The big exception is Spokane, a city that in the 2016 election was a bright island of blue in a field of red. Spokane has become a haven for people priced out of the Northwest’s larger cities, a place where artists, writers and musicians can live comfortable lives. Even so, all over the Northwest, it’s regarded as a backwater bastion of right-wingers and members of the Patriot movement, which the Anti-Defamation League describes as a set of groups “whose ideologies center on anti-government conspiracy theories.” Shea represents nearby Spokane Valley, a 98,000-person city with no discernible downtown — whiter, richer and more educated than the state average — extending almost all the way to the Idaho border.
People have been talking about hacking off the eastern part of Washington — from the Cascades to Idaho — since at least 1915. But recently, creating a bastion of God-fearing, gun-toting, canned-food eating whiteness where conservatives can survive the End Times has been embraced by survivalists and dubbed the American Redoubt — an idea that’s gained enough interested parties to demand an actual corner of the real estate market. Though Shea’s Liberty idea hasn’t gained much traction in the Statehouse, it’s red meat for anti-government extremists at a time when some Americans really are viewing this area of the country as the last remaining holdout for the type of America they think can be great again.
Knezovich, who recently produced a three-part podcast about white supremacy in Eastern Washington and North Idaho (no one calls it Northern), reminded me that there’s an old strain of hate that runs through the veins of this region. A big part of his job as sheriff, he says, is dealing with white nationalist groups — Identity Evropa, the Ku Klux Klan, militias and holdouts from when Aryan Nations was headquartered over the border in Hayden, Idaho.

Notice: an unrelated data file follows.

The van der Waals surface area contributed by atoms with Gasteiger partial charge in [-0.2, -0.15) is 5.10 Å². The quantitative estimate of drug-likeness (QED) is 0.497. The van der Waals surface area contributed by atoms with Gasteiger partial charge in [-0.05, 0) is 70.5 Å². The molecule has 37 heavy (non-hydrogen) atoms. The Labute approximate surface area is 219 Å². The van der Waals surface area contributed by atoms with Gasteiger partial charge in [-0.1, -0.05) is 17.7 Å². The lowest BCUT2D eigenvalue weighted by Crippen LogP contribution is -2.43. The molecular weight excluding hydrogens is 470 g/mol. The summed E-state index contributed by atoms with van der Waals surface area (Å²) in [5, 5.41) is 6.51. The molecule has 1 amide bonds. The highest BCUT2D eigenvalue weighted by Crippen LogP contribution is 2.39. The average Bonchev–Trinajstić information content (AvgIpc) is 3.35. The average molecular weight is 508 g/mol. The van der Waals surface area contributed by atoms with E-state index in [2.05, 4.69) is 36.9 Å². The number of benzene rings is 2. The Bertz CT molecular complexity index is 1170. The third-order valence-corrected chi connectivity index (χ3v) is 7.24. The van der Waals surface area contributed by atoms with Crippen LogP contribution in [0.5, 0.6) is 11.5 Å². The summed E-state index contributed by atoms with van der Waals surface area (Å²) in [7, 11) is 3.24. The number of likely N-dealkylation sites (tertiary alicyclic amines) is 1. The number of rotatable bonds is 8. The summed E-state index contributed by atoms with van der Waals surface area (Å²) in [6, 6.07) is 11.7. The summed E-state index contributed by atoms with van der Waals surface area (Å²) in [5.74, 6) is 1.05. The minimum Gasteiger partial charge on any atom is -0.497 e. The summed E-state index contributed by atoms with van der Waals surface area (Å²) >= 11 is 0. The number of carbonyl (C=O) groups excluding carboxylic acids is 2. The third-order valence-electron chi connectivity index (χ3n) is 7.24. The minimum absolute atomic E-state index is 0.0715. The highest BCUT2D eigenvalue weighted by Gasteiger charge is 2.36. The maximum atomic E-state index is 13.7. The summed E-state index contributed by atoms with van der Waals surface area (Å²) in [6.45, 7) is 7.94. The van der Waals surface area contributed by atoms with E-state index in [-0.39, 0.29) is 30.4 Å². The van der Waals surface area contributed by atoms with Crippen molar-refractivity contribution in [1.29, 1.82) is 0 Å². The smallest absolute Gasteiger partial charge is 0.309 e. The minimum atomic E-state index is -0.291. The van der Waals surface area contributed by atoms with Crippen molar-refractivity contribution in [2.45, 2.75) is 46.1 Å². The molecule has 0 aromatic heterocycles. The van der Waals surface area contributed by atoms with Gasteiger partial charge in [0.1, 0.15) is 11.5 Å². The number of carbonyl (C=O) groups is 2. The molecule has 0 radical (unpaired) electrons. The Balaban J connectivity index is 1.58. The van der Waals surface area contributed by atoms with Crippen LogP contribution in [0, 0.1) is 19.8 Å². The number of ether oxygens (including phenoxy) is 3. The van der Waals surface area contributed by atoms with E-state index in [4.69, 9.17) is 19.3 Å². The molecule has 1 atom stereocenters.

In 2011, authorities discovered a bomb planted by a white supremacist on the route of Spokane’s Martin Luther King Day parade. At the time, I was the Spokane weekly paper’s music editor — but stories about white hate groups would seep into that world, too. Punks told me about shows in the ’90s flooded with skinheads dressed in their trademark red suspenders and combat boots tied with red laces. Spokane is where I first learned about Ruby Ridge, a 1992 Idaho standoff between the Weaver family — separatists with Christian Identity beliefs — and U.S. Marshals. It ended in three deaths and further fueled anti-government ideas in the region.
“There’s a deep divide within the Spokane County Republican Party between its mainstream wing and its more constitutionalist wing,” Clayton says. “The constitutionalist wing is heavily influenced by Christian nationalists and some white-supremacist elements…they have a particular view of the Constitution and it’s all steeped in this idea of liberty. It’s anti-statism. It’s anti-government.”
Even if Shea is representative of that extremist arm of the local GOP, he must be effective if he keeps getting voted in, right?